Redwood House, San Francisco - Photo © Joe Fletcher
Redwood House, San Francisco - Photo © Joe Fletcher

Owner: Gagan & Jasmin Arneja
Architecture: Albert Lani, Ruth Asawa
Interior design and architecture: Studio Terpeluk
Main Contractor: Saturn Construction
Landscape design: Monica Viarengo
Color consultant: Beatrice Santiccioli
Furnishings: Custom made by Studio Terpeluk; Living Divani, Knoll, Poltrona Frau, Carl Hansen & Søn, Cassina, Glas Italia, ClassiCon, Paola C, Ugo Poggi, Ligne Roset, Artek
Kitchens: Cara De Planta
Lighting: Davide Groppi, Flos, Delta Light, Memphis, Martinelli Luce
Bathrooms: Concrete Collaborative, Boffi, Vola
Walls, Ceilings: Farrow & Ball
Curtains, Fabrics: Dedar
Floor: Arborica
Windows, doors: Orama, Bonelli
Photo credits: Joe Fletcher

The ongoing dialogue between crafts, design and the full expressive impact of materials are the key points of the approach of Brett Terpeluk, founder of Studio Terpeluk, who has been deeply influenced by his long-term collaboration, in Italy and California, with the architect Renzo Piano. These same elements can be seen in the renovation of a private two-story residence in the hills of Noe Valley, San Francisco, surrounded by homes in Victorian and Edwardian style, and by lush vegetation.

The request of the owners, Gagan and Jasmin Arneja, was to increase the volume while conserving the original DNA of the house from 1974, formulated by the famous architect Albert Lanier together with his wife, the modern sculptor Ruth Asawa, and marked by angular geometric lines, interiors in sequoia wood (hence the name Redwood House) and external courtyards. Terpeluk’s intervention has been surgical in nature, never aggressive, managing to gain as many as 89 sqm of new space – expanding from 210 to 299 – with the addition of a new suite for guests, a home office space, a bar area and a multimedia room. Light and nature prevail, thanks to the design of outdoor areas on various levels by the Italian landscape architect Monica Viarengo, Terpeluk’s wife, to create a true green refuge that shifts from careful grooming to visual wildness with the help of native plants.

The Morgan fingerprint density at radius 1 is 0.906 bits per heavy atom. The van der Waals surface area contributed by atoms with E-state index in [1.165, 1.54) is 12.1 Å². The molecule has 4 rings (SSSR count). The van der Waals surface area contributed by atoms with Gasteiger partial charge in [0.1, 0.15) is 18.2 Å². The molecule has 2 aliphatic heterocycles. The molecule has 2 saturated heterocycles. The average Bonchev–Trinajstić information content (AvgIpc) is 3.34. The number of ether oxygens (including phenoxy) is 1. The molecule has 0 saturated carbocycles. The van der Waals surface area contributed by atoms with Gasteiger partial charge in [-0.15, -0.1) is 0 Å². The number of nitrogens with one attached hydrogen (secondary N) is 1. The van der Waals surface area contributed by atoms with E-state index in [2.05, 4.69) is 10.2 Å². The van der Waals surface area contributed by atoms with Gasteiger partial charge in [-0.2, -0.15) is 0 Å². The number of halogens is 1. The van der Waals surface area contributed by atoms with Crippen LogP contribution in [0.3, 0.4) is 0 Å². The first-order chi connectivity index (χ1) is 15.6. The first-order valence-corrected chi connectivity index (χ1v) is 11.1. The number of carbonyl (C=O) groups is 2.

The color already starts here – orange, yellow, blue – arriving from the vast landscape of the California coast. It continues in a natural way inside, mixing with the floors in Douglas fir planking with dark knots, obtained by salvaging piles from the wharf in San Francisco. As well as the surfaces and structural elements in sequoia, like the beams of the pitched roof, the divider partitions and built-in shelves.

One immediately notices the understated, minimal architectural approach, warm and inviting at the same time. A ‘soft’ interior landscape enlivened by the Lemon Curry cabinet designed by the studio for the entrance, the personalized kitchen cabinet in the Orchidea hue, the brash Treetops floor lamp by Ettore Sottsass for Memphis. Rooms enhanced by pieces that have written the history of design, like the Pipistrello lamp by Gae Aulenti for Martinelli Luce, the Luisa chair by Franco Albini or the Mexique stool by Charlotte Perriand, both for Cassina.

“Color was a recurring theme in the owners’ exquisite and eclectic art collection,” says Brett Terpeluk. “This was right in step with my interest in Italian mid-century design and its daring use of colors. We worked with our friend, the designer Beatrice Santiccioli, to enrich the project with its own customized chromatic language.”

The pink sculpture by the Chinese artist Wanxin Zhang stands out in the living area, whose perimeter is formed by a glass façade interrupted by a large fireplace in dark brown brick. Behind the sofa, a sculptural staircase in blackened steel and vintage sequoia plywood leads to the middle level. This floor contains the guest suite, with a private salon area facing onto the patio, and the master bedroom equipped with a large bathroom in pastel tones.

The hues range from the pale pink of the marble chip tiles to the light Indian red of the tiles in plastic micro-mosaic, making a delicate backdrop for the Sabbia bathtub by Naoto Fukasawa for Boffi. Finally, the lower level hosts the multimedia room and a home office space with corner kitchen, both flooded with natural light that enters gently through the flourishing and variegated vegetation.